"Look over there on the other side of the river," said Mukal. "I grew up in a small house behind that tall blue building and my school was near the other, smaller yellow building you can see just a short distance away. After school and at weekends we would play in a small park nearby and sometimes swim in the river. The park is gone now. It's become a rubbish dump. The water wasn't filthy then and it didn't smell. People still drank from it. In the watermelon season we would swim out to the boats bringing fruit from Barisal. The workers would sometimes give us a watermelon which we'd take ashore and eat immediately".
"How long ago was this?" I asked. "About twenty years" he replied. "The streets were not filled with rubbish, and I don't remember this amount of dust. It was a good place to live but it's all lost now."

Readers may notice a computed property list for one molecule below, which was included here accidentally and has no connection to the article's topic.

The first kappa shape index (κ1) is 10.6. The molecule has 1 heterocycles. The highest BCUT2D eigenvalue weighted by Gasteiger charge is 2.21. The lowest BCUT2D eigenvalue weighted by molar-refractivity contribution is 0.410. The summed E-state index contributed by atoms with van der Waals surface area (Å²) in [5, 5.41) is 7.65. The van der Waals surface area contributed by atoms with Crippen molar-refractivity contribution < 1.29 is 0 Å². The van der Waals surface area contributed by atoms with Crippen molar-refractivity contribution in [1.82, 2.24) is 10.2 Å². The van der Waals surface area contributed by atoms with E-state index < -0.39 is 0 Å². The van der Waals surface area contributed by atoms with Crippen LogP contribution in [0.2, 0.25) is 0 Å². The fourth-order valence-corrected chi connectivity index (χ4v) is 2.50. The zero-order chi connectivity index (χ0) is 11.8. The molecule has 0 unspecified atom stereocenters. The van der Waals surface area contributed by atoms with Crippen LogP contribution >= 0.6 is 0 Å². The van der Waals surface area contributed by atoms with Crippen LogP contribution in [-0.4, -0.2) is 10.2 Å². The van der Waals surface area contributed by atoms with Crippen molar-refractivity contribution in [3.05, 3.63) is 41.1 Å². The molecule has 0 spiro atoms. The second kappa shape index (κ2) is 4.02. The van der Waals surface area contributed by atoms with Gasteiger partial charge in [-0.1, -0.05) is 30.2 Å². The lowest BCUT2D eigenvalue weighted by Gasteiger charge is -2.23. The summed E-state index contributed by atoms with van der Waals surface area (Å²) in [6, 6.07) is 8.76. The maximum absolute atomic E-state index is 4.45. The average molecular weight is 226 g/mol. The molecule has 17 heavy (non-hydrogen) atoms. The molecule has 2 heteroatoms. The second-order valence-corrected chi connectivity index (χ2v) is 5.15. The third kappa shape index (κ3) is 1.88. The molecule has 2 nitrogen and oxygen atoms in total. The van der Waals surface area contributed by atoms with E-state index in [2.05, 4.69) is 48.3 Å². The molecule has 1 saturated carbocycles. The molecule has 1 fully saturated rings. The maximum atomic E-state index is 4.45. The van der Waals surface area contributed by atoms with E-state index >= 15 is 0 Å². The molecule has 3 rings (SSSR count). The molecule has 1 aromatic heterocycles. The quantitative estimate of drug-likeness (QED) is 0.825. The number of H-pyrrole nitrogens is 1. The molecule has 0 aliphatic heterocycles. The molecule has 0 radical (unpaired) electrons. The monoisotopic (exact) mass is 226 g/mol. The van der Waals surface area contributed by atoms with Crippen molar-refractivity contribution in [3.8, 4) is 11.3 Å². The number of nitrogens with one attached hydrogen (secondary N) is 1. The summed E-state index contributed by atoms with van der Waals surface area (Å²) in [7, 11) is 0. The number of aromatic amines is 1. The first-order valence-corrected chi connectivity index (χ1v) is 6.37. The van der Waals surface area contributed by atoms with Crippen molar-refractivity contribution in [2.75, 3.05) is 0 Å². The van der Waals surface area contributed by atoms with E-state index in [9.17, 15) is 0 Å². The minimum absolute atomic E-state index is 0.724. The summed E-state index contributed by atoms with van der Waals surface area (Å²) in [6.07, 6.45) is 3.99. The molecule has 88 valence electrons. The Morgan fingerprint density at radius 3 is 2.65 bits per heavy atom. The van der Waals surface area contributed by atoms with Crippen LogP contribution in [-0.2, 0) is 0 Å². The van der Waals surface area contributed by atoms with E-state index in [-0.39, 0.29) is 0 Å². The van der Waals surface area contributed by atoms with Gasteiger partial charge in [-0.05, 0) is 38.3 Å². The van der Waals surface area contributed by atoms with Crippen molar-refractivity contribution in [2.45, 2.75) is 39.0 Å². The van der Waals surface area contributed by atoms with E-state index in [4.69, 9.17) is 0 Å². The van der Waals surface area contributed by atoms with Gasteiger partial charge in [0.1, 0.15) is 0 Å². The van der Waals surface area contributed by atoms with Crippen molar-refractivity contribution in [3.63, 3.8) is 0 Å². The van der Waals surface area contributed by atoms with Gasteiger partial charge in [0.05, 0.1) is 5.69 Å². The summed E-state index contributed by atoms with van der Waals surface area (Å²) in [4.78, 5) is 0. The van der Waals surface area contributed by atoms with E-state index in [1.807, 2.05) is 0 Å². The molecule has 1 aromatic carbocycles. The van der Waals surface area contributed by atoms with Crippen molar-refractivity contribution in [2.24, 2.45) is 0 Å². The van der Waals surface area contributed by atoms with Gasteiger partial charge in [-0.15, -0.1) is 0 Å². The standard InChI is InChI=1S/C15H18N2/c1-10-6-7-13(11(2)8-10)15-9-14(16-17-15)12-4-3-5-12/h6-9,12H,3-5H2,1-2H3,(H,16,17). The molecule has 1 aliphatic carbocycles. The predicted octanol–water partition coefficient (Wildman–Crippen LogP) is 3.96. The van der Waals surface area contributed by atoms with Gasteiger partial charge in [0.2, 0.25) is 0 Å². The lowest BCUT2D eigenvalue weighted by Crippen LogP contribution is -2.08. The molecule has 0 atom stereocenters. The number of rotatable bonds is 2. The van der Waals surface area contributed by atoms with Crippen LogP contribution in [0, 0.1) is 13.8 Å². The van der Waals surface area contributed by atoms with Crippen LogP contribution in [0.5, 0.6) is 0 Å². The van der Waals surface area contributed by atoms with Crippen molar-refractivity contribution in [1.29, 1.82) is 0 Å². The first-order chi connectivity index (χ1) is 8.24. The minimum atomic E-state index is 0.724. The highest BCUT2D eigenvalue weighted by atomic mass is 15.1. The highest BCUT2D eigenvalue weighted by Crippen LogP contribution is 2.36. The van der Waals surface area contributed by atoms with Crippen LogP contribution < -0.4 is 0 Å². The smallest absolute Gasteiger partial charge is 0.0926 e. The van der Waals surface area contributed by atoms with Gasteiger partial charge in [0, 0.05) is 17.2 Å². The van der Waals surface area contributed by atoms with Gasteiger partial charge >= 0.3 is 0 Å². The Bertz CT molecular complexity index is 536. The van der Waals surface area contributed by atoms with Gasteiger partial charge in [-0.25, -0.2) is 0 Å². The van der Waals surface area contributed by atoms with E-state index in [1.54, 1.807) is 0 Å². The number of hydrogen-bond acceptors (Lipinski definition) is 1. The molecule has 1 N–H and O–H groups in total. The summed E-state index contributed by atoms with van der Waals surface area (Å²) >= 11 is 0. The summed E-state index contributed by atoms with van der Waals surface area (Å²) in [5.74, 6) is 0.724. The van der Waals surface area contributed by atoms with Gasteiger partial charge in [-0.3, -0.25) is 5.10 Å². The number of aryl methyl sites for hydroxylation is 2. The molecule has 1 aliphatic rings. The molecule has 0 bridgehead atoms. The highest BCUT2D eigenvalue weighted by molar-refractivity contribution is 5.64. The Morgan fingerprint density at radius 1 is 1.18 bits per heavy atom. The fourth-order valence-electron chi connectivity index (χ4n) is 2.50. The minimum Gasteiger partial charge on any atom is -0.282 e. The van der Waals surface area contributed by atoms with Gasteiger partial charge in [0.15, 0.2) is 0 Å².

As we walked along the riverbank, we waded through discarded household items, rotting vegetables from the market and other detritus. We passed a small boy, perhaps eight years old, maybe less. He was collecting plastic items from the garbage to take for recycling in return for a few taka*. He was alone.
Mukul had a persistent cough and regularly cleared his throat by spitting out phlegm in the street. "It's the dust," he said. As we turned to go back, he bought a bottle of water to combat the dryness. In the car, he took the water in three gulps and cleared his throat again. He opened the window, spat and threw the empty bottle out. As we pulled away, I noticed the small boy again. He'd seen the bottle hit the ground and was coming to collect it.
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* taka = Bangladeshi currency. 100 taka = approximately £1. In Sylhet, collectors reported receiving 5 taka for one kilo of plastic.